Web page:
In an oral (gavage) mouse carcinogenicity study, doses of 0.1, 0.3 and 1 mg/kg/day fluticasone propionate were administered to mice for 18 months. Fluticasone propionate demonstrated no tumorigenic potential at oral doses up to 1 mg/kg/day (less than the MRHD in adults based on body surface area comparisons) in this study.
In a dermal mouse carcinogenicity study, 0.05% fluticasone propionate ointment (40 μl) was topically administered for 1, 3 or 7 days/week for 80 weeks. Fluticasone propionate demonstrated no tumorigenic potential at dermal doses up to 6.7 μg/kg/day (less than the MRHD in adults based on body surface area comparisons) in this study.
In a 52 week dermal photo-carcinogenicity study conducted in hairless albino mice with concurrent exposure to low level ultraviolet radiation (40 weeks of treatment followed by 12 weeks of observation), topically treated lotion vehicle animals and 0.05% fluticasone propionate lotion animals demonstrated shorter time to benign skin tumor formation compared to untreated control animals. Lotion vehicle treated animals developed benign skin tumors in a shorter time than 0.05% fluticasone propionate lotion treated animals. Although applicability of results to clinical use of CUTIVATE® Lotion in humans is unknown, and enhanced tumor growth in patients treated with CUTIVATE® Lotion has not been reported, patients should exercise general precautions in minimizing UV light exposure by avoiding excessive or unnecessary exposure to either natural or artificial sunlight (including sunbathing, tanning booths, sun lamps, etc.)
Fluticasone propionate revealed no evidence of mutagenic or clastogenic potential based on the results of five in vitro genotoxicity tests (Ames assay, E. coli fluctuation test, S. cerevisiae gene conversion test, Chinese hamster ovary cell chromosome aberration assay and human lymphocyte chromosome aberration assay) and one in vivo genotoxicity test (mouse micronucleus assay).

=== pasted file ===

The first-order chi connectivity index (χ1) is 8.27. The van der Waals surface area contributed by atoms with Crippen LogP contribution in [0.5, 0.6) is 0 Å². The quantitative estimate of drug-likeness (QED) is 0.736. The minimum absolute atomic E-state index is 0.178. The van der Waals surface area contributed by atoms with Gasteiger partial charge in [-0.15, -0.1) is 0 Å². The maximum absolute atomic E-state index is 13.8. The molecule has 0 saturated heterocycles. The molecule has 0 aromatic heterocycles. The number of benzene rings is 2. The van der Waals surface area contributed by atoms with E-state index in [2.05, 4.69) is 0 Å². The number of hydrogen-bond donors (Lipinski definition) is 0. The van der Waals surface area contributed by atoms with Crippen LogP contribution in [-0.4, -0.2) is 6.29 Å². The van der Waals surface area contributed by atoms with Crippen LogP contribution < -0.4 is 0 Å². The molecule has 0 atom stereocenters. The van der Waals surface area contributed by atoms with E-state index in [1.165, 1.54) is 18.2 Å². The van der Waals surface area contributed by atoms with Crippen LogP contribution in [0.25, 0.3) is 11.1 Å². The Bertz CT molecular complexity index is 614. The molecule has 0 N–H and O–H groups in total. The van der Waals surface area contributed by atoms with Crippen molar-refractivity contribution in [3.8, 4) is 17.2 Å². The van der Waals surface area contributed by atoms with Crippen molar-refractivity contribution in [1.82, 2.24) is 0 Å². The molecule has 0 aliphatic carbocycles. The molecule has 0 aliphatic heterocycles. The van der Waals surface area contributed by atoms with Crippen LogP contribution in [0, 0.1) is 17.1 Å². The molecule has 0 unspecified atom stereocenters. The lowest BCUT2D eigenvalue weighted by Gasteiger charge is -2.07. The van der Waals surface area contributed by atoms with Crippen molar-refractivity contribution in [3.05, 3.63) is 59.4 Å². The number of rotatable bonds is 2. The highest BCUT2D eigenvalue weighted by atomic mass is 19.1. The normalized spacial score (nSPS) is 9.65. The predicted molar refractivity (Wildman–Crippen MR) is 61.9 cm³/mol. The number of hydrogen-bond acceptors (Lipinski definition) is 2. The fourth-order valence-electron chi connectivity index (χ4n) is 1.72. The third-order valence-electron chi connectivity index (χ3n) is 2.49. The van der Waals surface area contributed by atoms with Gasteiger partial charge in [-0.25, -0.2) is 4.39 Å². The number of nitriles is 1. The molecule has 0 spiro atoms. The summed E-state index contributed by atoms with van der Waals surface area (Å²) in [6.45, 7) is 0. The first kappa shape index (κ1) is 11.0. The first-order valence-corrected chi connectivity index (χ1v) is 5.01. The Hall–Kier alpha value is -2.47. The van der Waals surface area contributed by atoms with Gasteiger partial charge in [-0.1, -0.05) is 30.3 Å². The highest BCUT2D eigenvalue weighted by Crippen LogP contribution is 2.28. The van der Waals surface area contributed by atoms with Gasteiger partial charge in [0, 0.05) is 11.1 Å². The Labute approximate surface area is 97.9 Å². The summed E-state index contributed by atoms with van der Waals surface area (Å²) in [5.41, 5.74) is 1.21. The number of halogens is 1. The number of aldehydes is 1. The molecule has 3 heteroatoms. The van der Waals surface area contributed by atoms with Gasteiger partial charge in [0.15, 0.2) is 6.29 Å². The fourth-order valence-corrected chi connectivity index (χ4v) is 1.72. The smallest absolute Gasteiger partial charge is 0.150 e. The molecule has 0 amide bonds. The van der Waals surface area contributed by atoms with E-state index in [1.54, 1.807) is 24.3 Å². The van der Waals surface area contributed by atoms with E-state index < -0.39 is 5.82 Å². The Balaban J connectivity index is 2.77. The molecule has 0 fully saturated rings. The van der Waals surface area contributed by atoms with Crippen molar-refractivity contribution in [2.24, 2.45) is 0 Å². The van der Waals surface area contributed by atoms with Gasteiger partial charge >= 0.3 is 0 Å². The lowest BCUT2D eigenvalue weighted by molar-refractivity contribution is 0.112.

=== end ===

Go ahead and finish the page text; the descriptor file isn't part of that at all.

No evidence of impairment of fertility or effect on mating performance was observed in a fertility and general reproductive performance study conducted in male and female rats at subcutaneous doses up to 50 μg/kg/day (less than the MRHD in adults based on body surface area comparisons).
Teratogenic Effects: Pregnancy Category C. Corticosteroids have been shown to be teratogenic in laboratory animals when administered systemically at relatively low dosage levels. Some corticosteroids have been shown to be teratogenic after dermal application in laboratory animals.
Systemic embryofetal development studies were conducted in mice, rats and rabbits. Subcutaneous doses of 15, 45 and 150 μg/kg/day of fluticasone propionate were administered to pregnant female mice from gestation days 6 – 15. A teratogenic effect characteristic of corticosteroids (cleft palate) was noted after administration of 45 and 150 μg/kg/day (less than the MRHD in adults based on body surface area comparisons) in this study. No treatment related effects on embryofetal toxicity or teratogenicity were noted at 15 μg/kg/day (less than the MRHD in adults based on body surface area comparisons).
Subcutaneous doses of 10, 30 and 100 μg/kg/day of fluticasone propionate were administered to pregnant female rats in two embryofetal development studies (one study administered fluticasone propionate from gestation days 6 – 15 and the other study from gestation days 7 – 17). In the presence of maternal toxicity, fetal effects noted at 100 μg/kg/day (less than the MRHD in adults based on body surface area comparisons) included decreased fetal weights, omphalocele, cleft palate, and retarded skeletal ossification. No treatment related effects on embryofetal toxicity or teratogenicity were noted at 10 μg/kg/day (less than the MRHD in adults based on body surface area comparisons).
Subcutaneous doses of 0.08, 0.57 and 4 μg/kg/day of fluticasone propionate were administered to pregnant female rabbits from gestation days 6 – 18. Fetal effects noted at 4 μg/kg/day (less than the MRHD in adults based on body surface area comparisons) included decreased fetal weights, cleft palate and retarded skeletal ossification. No treatment related effects on embryofetal toxicity or teratogenicity were noted at 0.57 μg/kg/day (less than the MRHD in adults based on body surface area comparisons).
Oral doses of 3, 30 and 300 μg/kg/day fluticasone propionate were administered to pregnant female rabbits from gestation days 8 – 20. No fetal or teratogenic effects were noted at oral doses up to 300 μg/kg/day (less than the MRHD in adults based on body surface area comparisons) in this study. However, no fluticasone propionate was detected in the plasma in this study, consistent with the established low bioavailability following oral administration (see CLINICAL PHARMACOLOGY).